Patients who donated fetal tissue to science after obtaining an abortion no longer have to worry about the release of their medical records over a legal dispute, according to a settlement reached last week with the Arizona attorney general.
The legal dispute centered on the records of seven patients at Phoenix’s Camelback Family Planning who in 2015 donated fetal tissue after their abortions. The fetal tissue samples were then sent to StemExpress, a California tissue processing firm.
Arizona in 2015 enacted a rule requiring abortion clinics to report to state health officials about how they dispose of aborted fetal remains, as the Arizona Republic reported. The next year, the Republican-led state legislature outlawed the practice of donating fetal tissue from abortions to science.
Camelback Family Planning agreed as part of the settlement that its fetal tissue consent forms did not inform patients that StemExpress was “processing and reselling fetal tissue for thousands of dollars,” according to the Superior Court settlement filed January 19. The health clinic was paid $600 by StemExpress, but returned the money to the tissue processing firm in September 2015.
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Arizona Attorney General Mark Brnovich last year demanded that Camelback Family Planning turn over medical documents about the clinic’s procurement and disposal of fetal tissue, and subpoenaed the clinic director to testify about patient records.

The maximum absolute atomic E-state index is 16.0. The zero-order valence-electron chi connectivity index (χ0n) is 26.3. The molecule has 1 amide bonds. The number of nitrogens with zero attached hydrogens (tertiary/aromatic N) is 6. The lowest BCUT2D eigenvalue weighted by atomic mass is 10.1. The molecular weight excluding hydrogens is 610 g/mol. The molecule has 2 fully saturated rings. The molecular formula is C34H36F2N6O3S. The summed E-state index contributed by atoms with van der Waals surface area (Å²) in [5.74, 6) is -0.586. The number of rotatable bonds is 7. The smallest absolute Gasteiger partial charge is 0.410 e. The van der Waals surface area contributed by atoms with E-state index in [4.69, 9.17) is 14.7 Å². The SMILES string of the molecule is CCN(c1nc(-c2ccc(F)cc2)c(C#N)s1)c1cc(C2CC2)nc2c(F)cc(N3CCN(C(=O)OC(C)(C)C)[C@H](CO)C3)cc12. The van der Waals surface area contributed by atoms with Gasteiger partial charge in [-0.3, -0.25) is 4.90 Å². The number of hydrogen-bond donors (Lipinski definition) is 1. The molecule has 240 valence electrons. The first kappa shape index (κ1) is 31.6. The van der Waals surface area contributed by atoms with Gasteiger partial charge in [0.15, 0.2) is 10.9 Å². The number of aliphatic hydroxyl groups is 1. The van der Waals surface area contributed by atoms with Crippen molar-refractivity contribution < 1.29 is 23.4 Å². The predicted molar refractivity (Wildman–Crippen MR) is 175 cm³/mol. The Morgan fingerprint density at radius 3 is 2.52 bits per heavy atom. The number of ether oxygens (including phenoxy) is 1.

The clinic sued, concerned about violations of federal and state privacy laws, doctor-patient privilege, and the federal Health Insurance Portability and Accountability Act.
“This was never about anything other than patient privacy, and once we were clear that patient privacy would be protected, we were happy to end the case,” said Jean-Jacques Cabou, attorney for the clinic, of the settlement agreement.
Cabou told Rewire the settlement came out of a series of discussions with the attorney general’s office.
“We agreed to follow the law, which we always have, and they agreed to stop asking for things that they shouldn’t have,” Cabou said.
Mia Garcia, the spokesperson for Brnovich, said in an email that the attorney general’s office “wanted to make sure patients got all the facts when signing consent forms.”
Arizona enacted the rule about fetal tissue disposal one month after the release of the first in a string of discredited anti-abortion videos that were filmed and edited to suggest that Planned Parenthood affiliates unlawfully sold fetal tissue that patients had donated to science. One of the videos included interviews with employees from StemExpress, the procurement company to which Camelback Family Planning furnished donated tissue.
Both Arizona’s legislative and executive branches are headed by anti-choice GOP politicians. The governor last year signed legislation prohibiting fetal tissue donations or fetal tissue research if the tissue was produced during abortion care. The law states that doctor-patient privilege “does not prevent the production of documents or records relevant to an investigation” of fetal tissue procedure, opening the door for state investigators to go after patient records.
The clinic’s lawsuit cited the attorney general’s anti-choice stance and political motivations. Brnovich, according to the filing, has staffed his office with former executives and litigators from the Center for Arizona Policy, the local arm of the anti-choice Family Research Council, and from Alliance Defending Freedom, a legal nonprofit that frequently defends anti-choice groups.
Garcia, the spokeswoman for Brnovich, told Rewire the “investigation has always been about protecting patients.”